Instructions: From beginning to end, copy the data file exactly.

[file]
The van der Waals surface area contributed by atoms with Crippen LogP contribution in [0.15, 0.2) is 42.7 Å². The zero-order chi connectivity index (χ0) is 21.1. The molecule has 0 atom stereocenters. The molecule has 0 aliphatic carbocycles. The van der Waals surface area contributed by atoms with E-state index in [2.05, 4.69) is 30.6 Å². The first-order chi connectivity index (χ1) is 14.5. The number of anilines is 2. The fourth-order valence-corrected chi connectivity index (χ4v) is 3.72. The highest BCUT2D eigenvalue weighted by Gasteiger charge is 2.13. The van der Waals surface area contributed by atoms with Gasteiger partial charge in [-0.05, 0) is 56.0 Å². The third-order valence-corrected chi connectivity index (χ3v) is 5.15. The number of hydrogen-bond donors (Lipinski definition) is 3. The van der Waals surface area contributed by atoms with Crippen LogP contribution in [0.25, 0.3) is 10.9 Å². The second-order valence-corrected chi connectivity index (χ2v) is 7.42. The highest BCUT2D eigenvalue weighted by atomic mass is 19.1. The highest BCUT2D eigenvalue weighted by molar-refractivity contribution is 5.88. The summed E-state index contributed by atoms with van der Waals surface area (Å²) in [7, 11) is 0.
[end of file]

The van der Waals surface area contributed by atoms with Crippen LogP contribution in [0.15, 0.2) is 42.7 Å². The zero-order chi connectivity index (χ0) is 21.1. The molecule has 0 atom stereocenters. The molecule has 0 aliphatic carbocycles. The van der Waals surface area contributed by atoms with E-state index in [2.05, 4.69) is 30.6 Å². The first-order chi connectivity index (χ1) is 14.5. The number of anilines is 2. The fourth-order valence-corrected chi connectivity index (χ4v) is 3.72. The highest BCUT2D eigenvalue weighted by Gasteiger charge is 2.13. The van der Waals surface area contributed by atoms with Gasteiger partial charge in [-0.05, 0) is 56.0 Å². The third-order valence-corrected chi connectivity index (χ3v) is 5.15. The number of hydrogen-bond donors (Lipinski definition) is 3. The van der Waals surface area contributed by atoms with Crippen LogP contribution in [0.25, 0.3) is 10.9 Å². The second-order valence-corrected chi connectivity index (χ2v) is 7.42. The highest BCUT2D eigenvalue weighted by atomic mass is 19.1. The highest BCUT2D eigenvalue weighted by molar-refractivity contribution is 5.88. The summed E-state index contributed by atoms with van der Waals surface area (Å²) in [7, 11) is 0.